Marshmallow Mermaid Pie, Blueberry Bacon Pie and I Hate My Husband Pie are on the menu in “Waitress,” the charming, tasty musical onstage at the Golden Gate Theatre in The City.
Happily, book writer Jessie Nelson includes the quirks and captures the everyday life quality of late screenwriter Adrienne Shelly’s amusing and touching 2007 film dramedy “Waitress.” And with cute yet pithy jazzy, folk and rock-tinged pop tunes by Sara Bareilles (similar in tone to her breakout anti love-song hit “Love Song”), it’s a recipe for success.
It’s not a given that a movie-to-musical works, but the touted, rare all-female creative team behind “Waitress” — director Diane Paulus and choreographer Lorin Latarro round out the foursome — serves up just the right touch of sass and sentiment in the 2016 Broadway show.
In this touring version, Christine Dwyer is nuanced and irresistible as Jenna, who bakes heavenly pies, waits tables at Joe’s Pie Diner, hangs with fellow waitresses Becky (Anastacia McCleskey, in a bold turn) and Dawn (Jessie Shelton, appropriately zany), and is stuck in a bad marriage with the abusive Earl (Matt DeAngelis, believably gruff).
At the outset, she finds herself unhappily pregnant. The third tune, “The Negative,” has the women in the diner’s bathroom anxiously awaiting the results of her pee-on-the-stick test. Soon after, she’s in a quandary, attracted to the new-in-town, appealingly awkward Dr. Pomatter (Bryan Fenkart, darling) and thinking about making the I Wanna Play Doctor with My Gynecologist Pie.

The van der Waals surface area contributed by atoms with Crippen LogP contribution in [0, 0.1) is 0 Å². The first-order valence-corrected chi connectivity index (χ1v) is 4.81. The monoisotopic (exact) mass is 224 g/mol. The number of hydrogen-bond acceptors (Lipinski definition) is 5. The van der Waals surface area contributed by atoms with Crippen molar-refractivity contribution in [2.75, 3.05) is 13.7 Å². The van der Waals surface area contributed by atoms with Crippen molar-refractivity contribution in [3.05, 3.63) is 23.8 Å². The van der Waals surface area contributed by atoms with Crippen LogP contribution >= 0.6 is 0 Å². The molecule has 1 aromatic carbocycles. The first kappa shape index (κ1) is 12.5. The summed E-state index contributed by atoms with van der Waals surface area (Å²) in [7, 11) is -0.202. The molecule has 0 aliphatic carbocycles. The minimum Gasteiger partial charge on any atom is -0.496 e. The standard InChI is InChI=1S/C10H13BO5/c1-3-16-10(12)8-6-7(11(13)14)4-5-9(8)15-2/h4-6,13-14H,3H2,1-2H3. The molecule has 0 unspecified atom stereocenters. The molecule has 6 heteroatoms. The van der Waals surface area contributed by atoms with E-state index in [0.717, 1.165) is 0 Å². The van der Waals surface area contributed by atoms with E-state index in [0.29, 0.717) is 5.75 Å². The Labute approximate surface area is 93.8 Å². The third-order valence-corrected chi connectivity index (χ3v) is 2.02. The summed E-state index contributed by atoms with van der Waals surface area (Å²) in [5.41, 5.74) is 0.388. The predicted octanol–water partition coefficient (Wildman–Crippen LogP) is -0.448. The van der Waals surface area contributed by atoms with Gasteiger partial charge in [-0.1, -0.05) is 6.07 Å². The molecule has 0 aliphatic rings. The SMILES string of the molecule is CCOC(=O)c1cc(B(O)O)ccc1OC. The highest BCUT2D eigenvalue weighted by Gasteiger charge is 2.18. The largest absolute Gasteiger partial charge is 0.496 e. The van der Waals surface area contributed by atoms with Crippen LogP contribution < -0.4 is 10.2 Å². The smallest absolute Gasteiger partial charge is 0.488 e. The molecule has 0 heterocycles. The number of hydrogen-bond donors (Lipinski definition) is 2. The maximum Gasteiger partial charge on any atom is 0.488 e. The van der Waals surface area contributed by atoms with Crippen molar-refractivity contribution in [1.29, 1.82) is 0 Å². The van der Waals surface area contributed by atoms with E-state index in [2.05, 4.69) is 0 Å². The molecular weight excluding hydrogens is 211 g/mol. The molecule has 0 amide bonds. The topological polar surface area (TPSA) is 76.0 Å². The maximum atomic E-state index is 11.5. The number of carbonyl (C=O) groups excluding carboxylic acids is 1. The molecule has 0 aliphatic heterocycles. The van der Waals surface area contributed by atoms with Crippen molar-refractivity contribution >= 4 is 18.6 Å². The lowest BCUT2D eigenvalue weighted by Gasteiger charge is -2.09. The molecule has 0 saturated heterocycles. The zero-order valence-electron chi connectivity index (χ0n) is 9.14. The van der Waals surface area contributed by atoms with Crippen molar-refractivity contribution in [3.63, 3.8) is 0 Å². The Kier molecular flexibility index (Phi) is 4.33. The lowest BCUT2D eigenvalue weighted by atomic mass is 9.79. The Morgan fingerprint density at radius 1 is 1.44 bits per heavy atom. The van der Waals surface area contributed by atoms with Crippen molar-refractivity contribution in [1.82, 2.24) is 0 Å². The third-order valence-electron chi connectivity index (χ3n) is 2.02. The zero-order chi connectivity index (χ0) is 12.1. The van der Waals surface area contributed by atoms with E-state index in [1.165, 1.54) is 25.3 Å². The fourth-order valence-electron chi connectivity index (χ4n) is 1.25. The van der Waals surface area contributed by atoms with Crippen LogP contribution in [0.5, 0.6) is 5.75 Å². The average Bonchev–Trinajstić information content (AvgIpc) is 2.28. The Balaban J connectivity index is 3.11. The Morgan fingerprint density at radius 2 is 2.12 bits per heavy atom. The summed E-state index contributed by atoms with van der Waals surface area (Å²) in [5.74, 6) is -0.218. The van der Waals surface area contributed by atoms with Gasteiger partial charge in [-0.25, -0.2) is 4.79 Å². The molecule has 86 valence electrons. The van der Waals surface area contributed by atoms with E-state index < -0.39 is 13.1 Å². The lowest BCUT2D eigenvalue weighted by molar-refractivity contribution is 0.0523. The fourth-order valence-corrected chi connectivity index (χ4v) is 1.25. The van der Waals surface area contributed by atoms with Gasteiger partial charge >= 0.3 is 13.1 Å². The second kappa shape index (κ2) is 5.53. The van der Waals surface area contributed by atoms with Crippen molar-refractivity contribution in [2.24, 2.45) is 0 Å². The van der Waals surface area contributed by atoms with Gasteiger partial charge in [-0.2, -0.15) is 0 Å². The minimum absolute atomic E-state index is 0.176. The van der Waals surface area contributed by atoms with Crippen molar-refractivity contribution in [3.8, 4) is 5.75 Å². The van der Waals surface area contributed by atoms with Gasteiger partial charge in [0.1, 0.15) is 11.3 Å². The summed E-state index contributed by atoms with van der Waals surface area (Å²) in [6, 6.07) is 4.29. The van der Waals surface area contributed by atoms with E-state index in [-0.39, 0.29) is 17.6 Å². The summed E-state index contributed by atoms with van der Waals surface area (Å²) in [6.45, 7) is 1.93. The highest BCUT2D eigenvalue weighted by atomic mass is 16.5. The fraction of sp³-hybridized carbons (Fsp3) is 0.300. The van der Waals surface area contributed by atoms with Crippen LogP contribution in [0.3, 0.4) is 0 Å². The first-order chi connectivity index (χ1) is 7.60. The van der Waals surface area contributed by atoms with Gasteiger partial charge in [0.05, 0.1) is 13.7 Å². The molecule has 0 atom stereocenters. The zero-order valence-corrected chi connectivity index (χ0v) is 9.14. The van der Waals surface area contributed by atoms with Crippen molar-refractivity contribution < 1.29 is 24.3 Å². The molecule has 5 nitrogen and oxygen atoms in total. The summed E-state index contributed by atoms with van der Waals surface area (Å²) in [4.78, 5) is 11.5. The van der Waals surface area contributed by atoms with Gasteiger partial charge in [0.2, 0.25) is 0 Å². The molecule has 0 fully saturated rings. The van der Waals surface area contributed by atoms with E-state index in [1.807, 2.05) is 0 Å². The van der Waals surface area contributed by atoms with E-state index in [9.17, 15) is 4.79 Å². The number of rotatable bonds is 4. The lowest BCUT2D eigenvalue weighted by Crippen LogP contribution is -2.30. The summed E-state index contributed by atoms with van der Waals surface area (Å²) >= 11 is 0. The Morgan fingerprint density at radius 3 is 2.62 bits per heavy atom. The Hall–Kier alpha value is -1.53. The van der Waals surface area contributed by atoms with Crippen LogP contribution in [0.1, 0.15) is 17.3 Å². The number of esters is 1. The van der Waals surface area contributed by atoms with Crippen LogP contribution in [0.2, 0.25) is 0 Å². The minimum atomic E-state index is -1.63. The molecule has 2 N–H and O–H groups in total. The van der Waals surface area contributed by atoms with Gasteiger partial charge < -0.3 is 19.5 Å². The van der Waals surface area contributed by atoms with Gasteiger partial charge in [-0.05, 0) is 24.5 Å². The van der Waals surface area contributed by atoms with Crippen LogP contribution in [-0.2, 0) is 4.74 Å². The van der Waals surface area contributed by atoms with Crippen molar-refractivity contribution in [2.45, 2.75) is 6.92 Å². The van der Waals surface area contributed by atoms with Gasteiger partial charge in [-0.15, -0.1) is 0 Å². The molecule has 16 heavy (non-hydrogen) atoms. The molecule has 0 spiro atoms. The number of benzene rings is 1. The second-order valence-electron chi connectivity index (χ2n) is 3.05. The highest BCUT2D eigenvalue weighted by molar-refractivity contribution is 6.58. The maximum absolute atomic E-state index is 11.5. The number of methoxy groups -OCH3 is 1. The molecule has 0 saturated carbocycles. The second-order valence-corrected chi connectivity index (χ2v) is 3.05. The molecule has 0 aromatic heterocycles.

They flirt adorably, and do more, in his office, offering the production’s most delightful moments, among many.
But everyone gets a solo to shine, even the guys, who make the most of the stock-written male characters. Jeremy Morse, reprising his Broadway role as Ogie, Dawn’s over-the-top sweetheart and rabid war reenactor, playing broadly to the crowd’s delight, is most notable.
And the sexy, rocking-out “Bad Idea,” in which three pairs wildly couple onstage (clever choreography!) is a hoot. Sarcastic cook Cal (Ryan G. Dunkin) joins the mix.
Still, most powerful parts of “Waitress” come with the women, harmonizing in the dreamy, touching trio “A Soft Place to Land” and intoning “sugar, butter, flour” with heart and soul.
Jenna, perhaps too fancifully, really sprinkles the dry ingredients around, and rolls out dough, adding to the proceedings a fun air of authenticity, as does the smell of pie baking in the lobby before the show.
When Dawn tells Jenna she’s the queen of kindness and goodness, we believe her, and that’s what makes “Waitress” an utter treat.
Where: SHN Golden Gate Theatre, 1 Taylor St., S.F.
When: 8 p.m. Tuesdays, Thursdays-Fridays, 2 and 8 p.m. Wednesdays and Saturdays; 2 p.m. Sundays; closes Nov. 11
Tickets: $80 to $256
Contact: (888) 746-1799, www.shnsf.com